Dec. 28 (UPI) -- Any limitations to the flow of oil and natural gas from the North Sea to the Forties pipeline system are now lifted, system operator Ineos said Thursday.
Ineos shut down the Forties pipeline system from the North Sea to inland refineries on Dec. 11 after discovering a hairline crack on infrastructure near Aberdeen, Scotland. The system carries about 40 percent of the production from the British waters of the North Sea.
The company said Thursday repairs to the pipeline are mechanically completed and it was progressing on the gradual full restart of the system.
"All restrictions on the flow of oil and gas from platforms feeding into the pipeline system have been fully lifted," the company said in a statement. "All customers and control rooms have now been informed."
Ineos confirmed a formal declaration of force majeure in mid-December on all contracts for the system after a number of fields closed as a result of the disruption. Force majeure is a contractual condition related to circumstances beyond the control of the parties involved.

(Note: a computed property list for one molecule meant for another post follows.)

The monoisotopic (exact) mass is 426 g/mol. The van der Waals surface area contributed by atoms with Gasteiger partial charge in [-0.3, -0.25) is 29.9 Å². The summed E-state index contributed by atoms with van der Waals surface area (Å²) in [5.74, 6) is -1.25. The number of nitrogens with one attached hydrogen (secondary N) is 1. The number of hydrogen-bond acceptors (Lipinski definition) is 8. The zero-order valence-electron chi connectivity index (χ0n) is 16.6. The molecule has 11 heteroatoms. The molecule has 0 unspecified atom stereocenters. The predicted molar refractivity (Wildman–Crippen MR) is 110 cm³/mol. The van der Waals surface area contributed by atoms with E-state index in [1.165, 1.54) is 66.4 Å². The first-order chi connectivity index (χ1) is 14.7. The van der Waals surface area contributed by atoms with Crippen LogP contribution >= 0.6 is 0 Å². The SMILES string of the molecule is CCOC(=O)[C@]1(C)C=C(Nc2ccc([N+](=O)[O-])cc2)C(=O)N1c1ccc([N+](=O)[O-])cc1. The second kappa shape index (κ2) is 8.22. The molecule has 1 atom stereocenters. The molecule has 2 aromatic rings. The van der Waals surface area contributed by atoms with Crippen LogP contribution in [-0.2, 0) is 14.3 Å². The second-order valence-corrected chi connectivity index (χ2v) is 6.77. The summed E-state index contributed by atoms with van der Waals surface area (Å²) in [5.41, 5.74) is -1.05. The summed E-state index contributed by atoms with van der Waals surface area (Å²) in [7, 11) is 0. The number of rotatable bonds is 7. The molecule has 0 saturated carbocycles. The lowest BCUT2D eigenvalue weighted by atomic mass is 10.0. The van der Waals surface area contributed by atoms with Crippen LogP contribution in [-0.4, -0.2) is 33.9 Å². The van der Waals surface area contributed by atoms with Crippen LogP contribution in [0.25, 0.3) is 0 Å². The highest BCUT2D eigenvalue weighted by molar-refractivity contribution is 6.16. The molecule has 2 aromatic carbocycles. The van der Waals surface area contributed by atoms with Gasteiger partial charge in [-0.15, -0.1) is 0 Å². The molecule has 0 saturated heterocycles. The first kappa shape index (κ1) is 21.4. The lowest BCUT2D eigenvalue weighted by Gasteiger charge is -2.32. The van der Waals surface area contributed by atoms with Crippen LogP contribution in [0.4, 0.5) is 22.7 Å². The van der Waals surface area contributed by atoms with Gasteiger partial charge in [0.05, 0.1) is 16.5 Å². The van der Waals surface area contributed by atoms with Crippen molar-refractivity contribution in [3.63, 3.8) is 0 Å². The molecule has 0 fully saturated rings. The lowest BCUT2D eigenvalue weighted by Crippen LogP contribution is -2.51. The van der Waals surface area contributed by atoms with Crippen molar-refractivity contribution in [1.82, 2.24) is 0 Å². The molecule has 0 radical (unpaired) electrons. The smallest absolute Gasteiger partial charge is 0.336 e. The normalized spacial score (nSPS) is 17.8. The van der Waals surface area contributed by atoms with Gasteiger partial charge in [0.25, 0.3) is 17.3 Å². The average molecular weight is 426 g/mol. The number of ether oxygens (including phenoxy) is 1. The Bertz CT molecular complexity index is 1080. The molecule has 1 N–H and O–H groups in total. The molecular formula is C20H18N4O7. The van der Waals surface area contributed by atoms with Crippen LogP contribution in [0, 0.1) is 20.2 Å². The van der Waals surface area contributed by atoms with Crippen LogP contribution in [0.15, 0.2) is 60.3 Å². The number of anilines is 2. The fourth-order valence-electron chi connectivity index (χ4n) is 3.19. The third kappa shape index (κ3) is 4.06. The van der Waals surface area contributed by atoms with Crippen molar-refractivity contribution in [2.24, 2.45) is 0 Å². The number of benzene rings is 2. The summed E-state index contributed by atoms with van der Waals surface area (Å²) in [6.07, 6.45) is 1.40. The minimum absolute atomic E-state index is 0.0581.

The Forties system carries Brent, Forties, Oseberg and Ekofisk oils, which account for the basket that make up the global benchmark for the price of oil.
Ineos paid BP around $250 million to acquire the 235-mile Forties pipeline system earlier this year. The owner has yet to disclose any financial data related to the closure.
Days after it closed, Deirdre Michie, the chief executive at trade group Oil & Gas U.K., said the outage was a devastating blow to the regional energy industry. Shutting down the system had sweeping impacts across a wide-range of business sectors. At current market rates, Michie estimated about $26 million per day was lost in production alone.